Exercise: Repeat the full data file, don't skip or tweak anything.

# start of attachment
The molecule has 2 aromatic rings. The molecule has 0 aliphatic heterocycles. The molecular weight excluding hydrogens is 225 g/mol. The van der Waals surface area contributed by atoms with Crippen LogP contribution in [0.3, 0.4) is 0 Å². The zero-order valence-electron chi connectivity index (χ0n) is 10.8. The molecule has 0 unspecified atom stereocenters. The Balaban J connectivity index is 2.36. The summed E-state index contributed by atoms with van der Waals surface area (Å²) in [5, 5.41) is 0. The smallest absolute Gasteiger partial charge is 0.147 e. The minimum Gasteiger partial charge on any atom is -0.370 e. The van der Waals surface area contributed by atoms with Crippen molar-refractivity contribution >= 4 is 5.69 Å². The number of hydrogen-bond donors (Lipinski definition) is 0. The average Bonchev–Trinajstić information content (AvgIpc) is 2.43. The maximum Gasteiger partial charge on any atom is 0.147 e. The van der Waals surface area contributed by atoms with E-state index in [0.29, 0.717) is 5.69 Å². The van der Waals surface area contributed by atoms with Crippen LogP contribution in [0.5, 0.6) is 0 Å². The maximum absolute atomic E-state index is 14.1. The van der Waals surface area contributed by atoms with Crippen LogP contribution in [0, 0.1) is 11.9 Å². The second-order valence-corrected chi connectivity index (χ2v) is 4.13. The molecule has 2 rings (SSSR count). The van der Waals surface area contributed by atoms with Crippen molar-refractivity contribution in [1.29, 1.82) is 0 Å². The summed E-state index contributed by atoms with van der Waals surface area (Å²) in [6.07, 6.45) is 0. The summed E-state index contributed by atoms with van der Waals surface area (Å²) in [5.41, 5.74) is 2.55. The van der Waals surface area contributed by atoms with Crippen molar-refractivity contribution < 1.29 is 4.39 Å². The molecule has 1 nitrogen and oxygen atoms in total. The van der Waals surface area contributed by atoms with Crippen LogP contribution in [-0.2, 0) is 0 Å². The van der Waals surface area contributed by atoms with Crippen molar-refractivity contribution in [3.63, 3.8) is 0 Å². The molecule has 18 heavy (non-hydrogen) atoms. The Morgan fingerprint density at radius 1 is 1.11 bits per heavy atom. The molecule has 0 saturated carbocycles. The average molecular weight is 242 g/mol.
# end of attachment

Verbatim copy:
The molecule has 2 aromatic rings. The molecule has 0 aliphatic heterocycles. The molecular weight excluding hydrogens is 225 g/mol. The van der Waals surface area contributed by atoms with Crippen LogP contribution in [0.3, 0.4) is 0 Å². The zero-order valence-electron chi connectivity index (χ0n) is 10.8. The molecule has 0 unspecified atom stereocenters. The Balaban J connectivity index is 2.36. The summed E-state index contributed by atoms with van der Waals surface area (Å²) in [5, 5.41) is 0. The smallest absolute Gasteiger partial charge is 0.147 e. The minimum Gasteiger partial charge on any atom is -0.370 e. The van der Waals surface area contributed by atoms with Crippen molar-refractivity contribution >= 4 is 5.69 Å². The number of hydrogen-bond donors (Lipinski definition) is 0. The average Bonchev–Trinajstić information content (AvgIpc) is 2.43. The maximum Gasteiger partial charge on any atom is 0.147 e. The van der Waals surface area contributed by atoms with E-state index in [0.29, 0.717) is 5.69 Å². The van der Waals surface area contributed by atoms with Crippen LogP contribution in [0.5, 0.6) is 0 Å². The maximum absolute atomic E-state index is 14.1. The van der Waals surface area contributed by atoms with Crippen LogP contribution in [0, 0.1) is 11.9 Å². The second-order valence-corrected chi connectivity index (χ2v) is 4.13. The molecule has 2 rings (SSSR count). The van der Waals surface area contributed by atoms with Crippen molar-refractivity contribution in [1.29, 1.82) is 0 Å². The summed E-state index contributed by atoms with van der Waals surface area (Å²) in [6.07, 6.45) is 0. The summed E-state index contributed by atoms with van der Waals surface area (Å²) in [5.41, 5.74) is 2.55. The van der Waals surface area contributed by atoms with Crippen molar-refractivity contribution < 1.29 is 4.39 Å². The molecule has 1 nitrogen and oxygen atoms in total. The van der Waals surface area contributed by atoms with Crippen LogP contribution in [-0.2, 0) is 0 Å². The van der Waals surface area contributed by atoms with Crippen molar-refractivity contribution in [3.63, 3.8) is 0 Å². The molecule has 18 heavy (non-hydrogen) atoms. The Morgan fingerprint density at radius 1 is 1.11 bits per heavy atom. The molecule has 0 saturated carbocycles. The average molecular weight is 242 g/mol.